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    CPS Energy OKs spending $350 million to extend its STEP conservation program for 5 years

    May 24, 2022 - Diego Mendoza-Moyers, San Antonio Express-News


      May 23—CPS Energy trustees on Monday approved spending $350 million over the next five years on the utility's energy efficiency and conservation initiative, keeping in place rebates and other programs it says have reduced emissions and held off the need for building another power plant.

      Known as the Save for Tomorrow Energy Plan, or STEP, the initiative came under fire last year as CPS faced a financial crunch that forced it to seek a rate increase, which was approved this year.

      But on Monday, trustees opted to extend STEP for another five years at an annual cost of $70 million. As in the past, CPS customers will pay an average $3.50 per month to fund it.

      "This new program continues with the simple mission of reducing the demand for power but has more innovative programs to incentivize and assist customers, including wider access to solar regardless of income," said interim CEO Rudy Garza. "This new proposal reflects the voice of our community and addresses bill savings, equity, emissions reduction, technology innovation to help business, homes and demand response."

      Trustees also considered options that would have scaled back STEP, and another that would have expanded it.

      The initiative is a constellation of about 20 programs designed to reduce the electricity needed to power the city. It does so by paying for such things as low-income customers getting new insulation in their homes and providing rebates for customers who purchase solar panels or energy efficient appliances.

      Since taking effect in 2008, CPS has spent $838 million through STEP to conserve roughly the output of its most recently built power plant, the coal-fired Spruce 2 unit, which can generate 878 megawatts of electricity.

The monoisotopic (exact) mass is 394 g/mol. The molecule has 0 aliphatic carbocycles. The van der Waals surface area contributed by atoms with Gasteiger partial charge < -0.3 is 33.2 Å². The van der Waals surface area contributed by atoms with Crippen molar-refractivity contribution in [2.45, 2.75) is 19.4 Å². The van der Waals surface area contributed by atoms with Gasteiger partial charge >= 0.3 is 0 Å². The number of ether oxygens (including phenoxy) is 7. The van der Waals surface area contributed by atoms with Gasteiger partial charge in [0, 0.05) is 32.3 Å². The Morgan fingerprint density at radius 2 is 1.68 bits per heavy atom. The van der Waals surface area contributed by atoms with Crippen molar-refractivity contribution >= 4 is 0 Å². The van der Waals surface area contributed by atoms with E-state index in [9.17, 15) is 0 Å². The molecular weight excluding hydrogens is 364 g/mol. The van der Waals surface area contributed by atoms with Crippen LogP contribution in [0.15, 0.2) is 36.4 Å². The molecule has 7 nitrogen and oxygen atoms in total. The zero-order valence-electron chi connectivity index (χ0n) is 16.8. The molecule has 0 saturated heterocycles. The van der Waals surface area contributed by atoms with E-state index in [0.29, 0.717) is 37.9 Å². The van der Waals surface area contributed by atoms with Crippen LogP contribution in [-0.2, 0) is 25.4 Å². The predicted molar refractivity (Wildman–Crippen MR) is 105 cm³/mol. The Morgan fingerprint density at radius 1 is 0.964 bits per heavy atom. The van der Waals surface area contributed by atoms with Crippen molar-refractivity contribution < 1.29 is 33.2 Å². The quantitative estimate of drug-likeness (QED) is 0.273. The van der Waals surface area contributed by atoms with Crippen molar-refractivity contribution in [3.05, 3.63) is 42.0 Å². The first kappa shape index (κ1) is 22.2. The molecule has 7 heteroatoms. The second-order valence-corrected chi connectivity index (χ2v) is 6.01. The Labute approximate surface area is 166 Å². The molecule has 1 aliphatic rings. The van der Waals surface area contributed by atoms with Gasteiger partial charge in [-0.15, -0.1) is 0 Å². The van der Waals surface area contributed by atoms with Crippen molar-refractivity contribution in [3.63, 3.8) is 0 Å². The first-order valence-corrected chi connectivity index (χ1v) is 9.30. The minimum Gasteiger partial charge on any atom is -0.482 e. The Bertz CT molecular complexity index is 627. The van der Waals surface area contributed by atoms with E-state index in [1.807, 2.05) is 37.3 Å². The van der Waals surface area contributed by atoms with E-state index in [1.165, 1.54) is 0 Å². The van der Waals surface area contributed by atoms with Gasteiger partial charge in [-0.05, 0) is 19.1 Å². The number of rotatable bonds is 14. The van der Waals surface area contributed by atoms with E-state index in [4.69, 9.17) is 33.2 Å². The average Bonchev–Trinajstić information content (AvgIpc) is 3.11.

That price tag was among the reasons Trustee John Steen last fall took aim at STEP as it began considering a rate increase, arguing that ending the program could offset most of the rate increase on customers.

      As the focus on preventing climate change has intensified, utilities nationwide have relied on such efficiency and conservation programs to curb emissions and defer construction of new generating plants.

      But CPS expenses have also risen sharply, driven largely by increasing costs for natural gas. The average residential CPS bill in April was $136 for electric and gas service, a 20 percent increase from a year ago that was largely caused by higher prices for natural gas.

      Mayor Ron Nirenberg originally proposed an option that would have expanded STEP and increased the cost to customers to $5 on average each month. But he voted for the smaller option because of inflation and rising costs for customers.

      "I'd love to support an expanded program," he said. "But considering where we are, and how the costs rising for everyone across the board from milk to rent, we've got to be mindful of that and not go too fast."

      Trustee Francine Romero pushed for the larger option as a method to cut emissions and combat climate change.

      "We need to do more to meet this challenge. We've never had a May as hot as this May," she said. "For us to not add the additional $1.50 a month to provide an expanded program — I feel like we're not fulfilling our mission."

      Part of Steen's criticism is that the solar rebates, a major component of STEP, have largely benefited more wealthy homeowners in San Antonio who can afford the large up-front costs of a rooftop solar system and later receive a credit. Steen also called STEP a "consumption tax" on customers.

      He voted against extending STEP beyond its expiration in July.

      "The solar program was really benefiting more affluent areas, but you're, in effect, taxing our 900,000 customers to do these types of projects," he said.

      Since 2009, CPS has paid $153 million in rebates to customers to install solar panels. For residential solar projects, the rebate is worth at least $2,500.

      But CPS has said it plans to move away from rebates for solar systems in favor of more accessible solar programs. That could include more community solar projects, such as large solar installations that allow CPS customers to purchase as little as a single solar panel for a few hundred dollars.

      "The challenge we've had with solar rebates has been that those systems are expensive. You've got to have $30,000," said Rick Luna, director of technology and product innovation for CPS. "How do we pivot to things where we can lower barriers? Like community solar, where I can buy one panel, and that's a much more manageable investment for people."


      (c)2022 the San Antonio Express-News

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      Distributed by Tribune Content Agency, LLC.


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